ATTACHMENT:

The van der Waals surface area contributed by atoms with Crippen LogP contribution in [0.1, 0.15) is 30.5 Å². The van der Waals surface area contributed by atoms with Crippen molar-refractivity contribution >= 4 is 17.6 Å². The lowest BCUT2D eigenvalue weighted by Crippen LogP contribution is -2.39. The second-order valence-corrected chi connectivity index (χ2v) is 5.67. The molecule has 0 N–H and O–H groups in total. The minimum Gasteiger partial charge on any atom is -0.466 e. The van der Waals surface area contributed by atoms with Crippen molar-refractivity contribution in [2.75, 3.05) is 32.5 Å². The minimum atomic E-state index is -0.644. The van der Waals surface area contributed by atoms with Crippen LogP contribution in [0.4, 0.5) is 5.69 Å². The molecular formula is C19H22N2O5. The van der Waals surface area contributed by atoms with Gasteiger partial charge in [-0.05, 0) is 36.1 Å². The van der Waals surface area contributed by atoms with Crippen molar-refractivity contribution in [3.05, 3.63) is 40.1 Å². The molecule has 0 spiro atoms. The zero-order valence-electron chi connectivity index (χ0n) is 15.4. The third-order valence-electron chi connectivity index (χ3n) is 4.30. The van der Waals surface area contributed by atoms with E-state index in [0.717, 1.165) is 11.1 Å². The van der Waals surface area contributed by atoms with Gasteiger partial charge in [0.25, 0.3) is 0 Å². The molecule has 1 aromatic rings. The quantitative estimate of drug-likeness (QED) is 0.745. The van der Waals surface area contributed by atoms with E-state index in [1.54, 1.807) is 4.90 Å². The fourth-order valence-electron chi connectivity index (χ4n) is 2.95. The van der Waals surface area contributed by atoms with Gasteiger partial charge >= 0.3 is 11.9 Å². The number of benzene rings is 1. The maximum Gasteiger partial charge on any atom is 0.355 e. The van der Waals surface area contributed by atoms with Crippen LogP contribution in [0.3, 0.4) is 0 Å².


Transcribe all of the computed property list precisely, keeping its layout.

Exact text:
The van der Waals surface area contributed by atoms with Crippen LogP contribution in [0.1, 0.15) is 30.5 Å². The van der Waals surface area contributed by atoms with Crippen molar-refractivity contribution >= 4 is 17.6 Å². The lowest BCUT2D eigenvalue weighted by Crippen LogP contribution is -2.39. The second-order valence-corrected chi connectivity index (χ2v) is 5.67. The molecule has 0 N–H and O–H groups in total. The minimum Gasteiger partial charge on any atom is -0.466 e. The van der Waals surface area contributed by atoms with Crippen molar-refractivity contribution in [2.75, 3.05) is 32.5 Å². The minimum atomic E-state index is -0.644. The van der Waals surface area contributed by atoms with Crippen LogP contribution in [0.4, 0.5) is 5.69 Å². The molecular formula is C19H22N2O5. The van der Waals surface area contributed by atoms with Gasteiger partial charge in [-0.05, 0) is 36.1 Å². The van der Waals surface area contributed by atoms with Crippen molar-refractivity contribution in [3.05, 3.63) is 40.1 Å². The molecule has 0 spiro atoms. The zero-order valence-electron chi connectivity index (χ0n) is 15.4. The third-order valence-electron chi connectivity index (χ3n) is 4.30. The van der Waals surface area contributed by atoms with E-state index in [0.717, 1.165) is 11.1 Å². The van der Waals surface area contributed by atoms with Gasteiger partial charge in [0.25, 0.3) is 0 Å². The molecule has 1 aromatic rings. The quantitative estimate of drug-likeness (QED) is 0.745. The van der Waals surface area contributed by atoms with E-state index in [1.54, 1.807) is 4.90 Å². The fourth-order valence-electron chi connectivity index (χ4n) is 2.95. The van der Waals surface area contributed by atoms with Gasteiger partial charge >= 0.3 is 11.9 Å². The number of benzene rings is 1. The maximum Gasteiger partial charge on any atom is 0.355 e. The van der Waals surface area contributed by atoms with Crippen LogP contribution in [0.3, 0.4) is 0 Å².